Recent FerroAlloys production and markets

ferro alloys

Recent FerroAlloys production and markets

2.4 Recent FerroAlloys production and markets


As the ferroalloys are primarily used in steelmaking, different grades of alloys have been developed to fulfill the varying requirements of the steel industry. As discussed earlier, most of the chromium is added in the form of high-carbon charge FeCr (50% to 55% Cr, 2% to 5% Si, 6% to 8% C, and the balance is Fe).

Also, for different alloying purposes, different Cr-alloys are produced with higher Cr and lower carbon contents than in Charge HC (high-carbon) FeCr. Typical composition is 60% to 70% Cr, 2% to 3% Si, and in different carbon categories: high-carbon (HC) grades with 5% to 8% C, medium-carbon (MC) grades with 1% to 4% C, and low-carbon (LC) grades with 0.1% to 0.5% C.

Even lower carbon contents are available. The world leader in ferrochrome prouction is South Africa with 3.6 MT in 2008; China is second with 2.2 MT, followed by India and Kazakhstan with about 1 MT/year. Kazakhstan, South Africa, and India have the largest chromite resources known. Russia and Finland are the next big producers with productions of about 0.25 MT/year.

Over 80% of all FeCr goes into stainless steel and high-alloyed steels. The rest is used in low-alloyed steels (typically 0.3% to 2.0% Cr) to improve hardenability and strength. Concerning the need of FeCr for stainless steels, it is noteworthy that a significant share of the all Cr units (on average 30% to 40%) comes from recycled stainless scrap and the rest (60% to 70%) comes from “virgin” ferrochrome alloy.

Ferroalloys production is firmly coupled with steel production, and the time-dependent production rates follow each other.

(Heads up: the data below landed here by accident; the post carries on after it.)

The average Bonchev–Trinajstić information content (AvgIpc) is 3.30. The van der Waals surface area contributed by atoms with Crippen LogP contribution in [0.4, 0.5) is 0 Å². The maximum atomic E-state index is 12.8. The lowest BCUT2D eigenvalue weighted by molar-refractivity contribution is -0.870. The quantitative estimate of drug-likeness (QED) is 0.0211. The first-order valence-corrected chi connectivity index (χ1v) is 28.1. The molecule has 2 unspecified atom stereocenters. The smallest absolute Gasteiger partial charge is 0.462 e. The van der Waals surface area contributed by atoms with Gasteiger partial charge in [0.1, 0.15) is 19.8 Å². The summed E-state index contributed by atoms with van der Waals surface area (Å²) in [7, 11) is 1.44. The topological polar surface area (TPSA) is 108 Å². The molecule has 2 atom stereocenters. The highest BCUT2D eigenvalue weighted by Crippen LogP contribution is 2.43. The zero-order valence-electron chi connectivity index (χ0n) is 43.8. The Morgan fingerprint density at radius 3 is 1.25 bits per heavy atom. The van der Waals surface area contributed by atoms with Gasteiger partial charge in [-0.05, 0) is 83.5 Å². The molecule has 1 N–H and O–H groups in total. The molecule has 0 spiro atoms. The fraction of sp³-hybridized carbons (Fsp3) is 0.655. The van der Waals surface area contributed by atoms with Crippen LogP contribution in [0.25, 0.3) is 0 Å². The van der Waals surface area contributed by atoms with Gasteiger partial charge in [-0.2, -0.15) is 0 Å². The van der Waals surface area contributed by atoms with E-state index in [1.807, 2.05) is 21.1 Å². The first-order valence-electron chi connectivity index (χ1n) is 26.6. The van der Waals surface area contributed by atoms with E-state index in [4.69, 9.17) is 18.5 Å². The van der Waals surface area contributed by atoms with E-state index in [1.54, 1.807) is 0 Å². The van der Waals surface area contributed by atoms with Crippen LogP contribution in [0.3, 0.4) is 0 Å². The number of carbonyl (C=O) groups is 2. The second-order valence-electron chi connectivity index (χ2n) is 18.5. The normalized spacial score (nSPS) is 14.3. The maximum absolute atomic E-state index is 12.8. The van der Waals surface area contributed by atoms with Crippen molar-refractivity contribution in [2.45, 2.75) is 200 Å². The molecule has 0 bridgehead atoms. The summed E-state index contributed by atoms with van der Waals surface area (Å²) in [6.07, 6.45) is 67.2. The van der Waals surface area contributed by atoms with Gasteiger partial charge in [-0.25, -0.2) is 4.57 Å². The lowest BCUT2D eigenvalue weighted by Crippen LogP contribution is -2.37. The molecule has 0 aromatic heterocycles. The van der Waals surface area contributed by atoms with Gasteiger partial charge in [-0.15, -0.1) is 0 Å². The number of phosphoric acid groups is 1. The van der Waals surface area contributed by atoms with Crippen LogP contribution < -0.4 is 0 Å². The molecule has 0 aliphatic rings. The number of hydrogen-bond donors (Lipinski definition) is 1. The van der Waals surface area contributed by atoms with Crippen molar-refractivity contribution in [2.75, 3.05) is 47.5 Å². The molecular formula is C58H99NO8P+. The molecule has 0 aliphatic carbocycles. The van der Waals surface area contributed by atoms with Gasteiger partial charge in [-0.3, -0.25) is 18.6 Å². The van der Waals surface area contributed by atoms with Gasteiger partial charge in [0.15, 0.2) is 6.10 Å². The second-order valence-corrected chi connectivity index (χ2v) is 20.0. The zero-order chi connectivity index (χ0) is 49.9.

A comparison of the production of the mentioned “bulk” ferroalloys since the 1980s reveals some interesting features. Concerning manganese alloys, there has been a clear transition from FeMn to SiMn. In the beginning of the 1980s FeMn was produced much more than SiMn, in the beginning of 2000 the produced amounts were equal, but in 2010 the FeMn/SiMn ratio was ~0.6 (Brown, 1984; Corathers et al., 2012; Fenton, 1996).

There have been some changes in production technology: ferromanganese production in blast furnaces has reduced from 30% to about 10%, and most FeMn production now occurs via submerged arc furnaces (SAF). All silicomanganese is produced in SAFs. Silicomanganese is a suitable addition to be used for the de-oxidation of most steels, whereas ferromanganese and ferrosilicon are used mainly for alloying purposes.

By calculating the apparent ferroalloy consumption per all kinds of steels produced, eventual trends in “alloying degree” can be observed. The average consumption of ferroalloys has been 2.2% to 2.4% of the mass of steel, but it has grown to 3% in recent years. However, this does not refer to real growth of “degree of alloying” but describes the fast growth of high-alloyed stainless steels. As most chromium is added as charge FeCr with low Cr content (50% to 55%), the quantity of the ferroalloy addition is still emphasized.

Despite the volatility of metals markets, ferroalloys production is rather steady as it represents one of the major backbones of steelmaking. Besides steels, ferroalloys are used also for special materials production (foundry castings, super-alloys, low-iron and nonferrous alloys, welding materials, etc.). Countries with reported ferroalloys production are marked (data collected from various sources as of 2010). Nevertheless, there is also local ferroalloys production in-house in some metallurgical plants for that company’s own use as well as occasional smelting campaigns to satisfy peak demands or to utilize locally available resources.